This month went by with a lot of changes, ideas, and questions from contributors that hugely influencing overall database design. The most significant ones are: we start working on
QueryProcessor, PostgreSQL wire protocol module has got TLS support, and gone through refactorings and API changes. Let’s get started
This is one of the changes the could be seen from a user perspective. We land the functionality that could evaluate string concatenation and a couple of mathematical operations in
UPDATE queries. The simplest example of the query is:
INSERT INTO schema_name.table_name VALUES (1 + 4 / 2 - 3, 'abc' || 'def');
Database will evaluate
1 + 4 / 2 - 3 into
'abc' || 'def' into
'abcdef' before writing on disk, well yeh, instead of panicking . Also, it does runtime check not to concatenate numbers and multiply strings.
Currently, the database supports only constant evaluation. Query preprocessor, that I’ll write further about, is going to help us to evaluate dynamic expressions like:
UPDATE schema_name.table_name SET column_1 = column_1 + 10;
Also, there is a plan to add other operations supported by
PostgreSQL like square root, cube root, factorial, and bitwise operations. Before that sqlparser crate should be extended as it can’t parse these operations.
The idea is that the SQL engine has to first analyze the SQL abstract syntax tree and be sure that a query could be executed. After that SQL engine goes through runtime checks like if schema, table(s), and column(s) exist in storage and then perform read, write or return an error(s) to a client. Andrew Bregger did a prototype and it is still work in progress to land it into mainline. Currently, we have migrated
(CREATE|DROP) TABLE. I postpone the migration of
INSERT queries due to changes to on-disk representation which influenced all other types of queries, and also I didn’t have a clear vision of how to handle already implemented expression evaluation inside queries. Hopefully, new on-disk representation was landed in the mainline and unblocked migration of other queries to be preprocessed.
As we use sled key-value storage instead of working directly with a file system that allows us to use a very simple approach. Rows were just strings converted into bytes that separated by
|. As all incoming data were represented as strings whenever the database had to insert a row it validated type constraints, converted into bytes, and join them with
| as a separator. Right now, database use two abstraction
Datum to abstract away types (e.g.
smallint, and so on) and
Binary to abstract away how
Datums packed into
Binary packs incoming data into
Vec by putting type tag first, then size if it is a dynamically sized type like
varchar, and then push data onto
As work on this was done in the scope of Query Preprocessor prototype I still not sure about its current final version and I’d like to have a look at how other relational (and not) databases represent data on disk.
PostgreSQL protocol module supports TLS
This month Steven has submitted a couple of PR into the PostgreSQL wire protocol module. One of them is TLS support. PostgreSQL wire protocol defines message flow between client and server on SSL/TLS negotiation and these changes are crucial to extract module into a separate crate.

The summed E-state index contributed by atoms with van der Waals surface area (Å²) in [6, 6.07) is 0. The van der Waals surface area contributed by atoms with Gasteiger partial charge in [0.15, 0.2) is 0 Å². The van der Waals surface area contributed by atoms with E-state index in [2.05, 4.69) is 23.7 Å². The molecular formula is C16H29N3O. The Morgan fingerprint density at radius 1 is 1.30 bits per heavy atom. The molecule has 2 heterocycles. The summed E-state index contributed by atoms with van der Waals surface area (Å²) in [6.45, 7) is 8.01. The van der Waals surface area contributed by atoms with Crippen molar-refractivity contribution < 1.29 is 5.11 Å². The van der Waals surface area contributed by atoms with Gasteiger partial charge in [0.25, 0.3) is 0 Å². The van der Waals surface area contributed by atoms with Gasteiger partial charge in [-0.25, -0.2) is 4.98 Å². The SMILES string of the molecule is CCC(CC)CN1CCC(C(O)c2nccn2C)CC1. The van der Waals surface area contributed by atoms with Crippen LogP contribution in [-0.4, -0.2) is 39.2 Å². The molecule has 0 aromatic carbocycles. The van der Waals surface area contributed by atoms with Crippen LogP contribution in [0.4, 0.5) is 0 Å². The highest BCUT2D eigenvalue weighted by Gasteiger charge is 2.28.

Insert query with named columns
One more addition from Steven, is that database can handle
INSERT queries if user specify column names. For example:
INSERT INTO schema_name.table_name (column_2, column_4, column_1, column_3) VALUES (42, 44, 41, 43);
Support for Serial and Boolean SQL Types
Automatic functional Tests on CI
No more manually running SQL queries! Files with SQL queries were migrated to
pytest that uses
psycopg2 package to make a query to the database. Migration work was done by Alex. He also provides help with maintaining it and extends it with more test cases.
One more big change to the overall design the database was landed to mainline that allows to redesign/rearchitect system to send a response to a client as soon as we get something either runtime error or data that read from disk. This also influenced the
protocol module. Previously, it has
Listener API that returns
Connection that abstracted away communication between a database and a client. Right now, the
protocol provides a
hand_shake function that needs asynchronous media (e.g.
TcpStream) and return
Sender which are used to receive commands (e.g.
Query) and send errors or data back to the client.
Releasing docker image
As I notice experiments generate many ideas of where and how the project could grow and reach certain milestones I decided to experiment with its distribution. As the developers are the main group of users/experimenters in the databases field and most of them should have installed docker on their working machine I went ahead with docker image distribution. If you are interested to play around with what database can do now you can follow the documentation.
Last but not least, discord server has been created to discuss issues, ideas, and current development areas. You are more than welcome to come and join us.
There were a lot of things that went by this month, some of them I missed or forget about. However, at the end of this article, I’d like to share some, I hope the near future, plans on what we will be working in the following weeks or months.
- Extending Query Preprocessor to handle
- Changing the
storagemodule API to better support
sql_engineto check runtime errors
- Implementing early ideas on supporting transactions (I have couple ideas based on
- Changing how system information about schemas, tables, columns, and types is handled right now
- Further evolution of query evaluation with Query Processor to allow database execute predicative logic. That opens up a door to work on API design to work with indexes and query cost computation.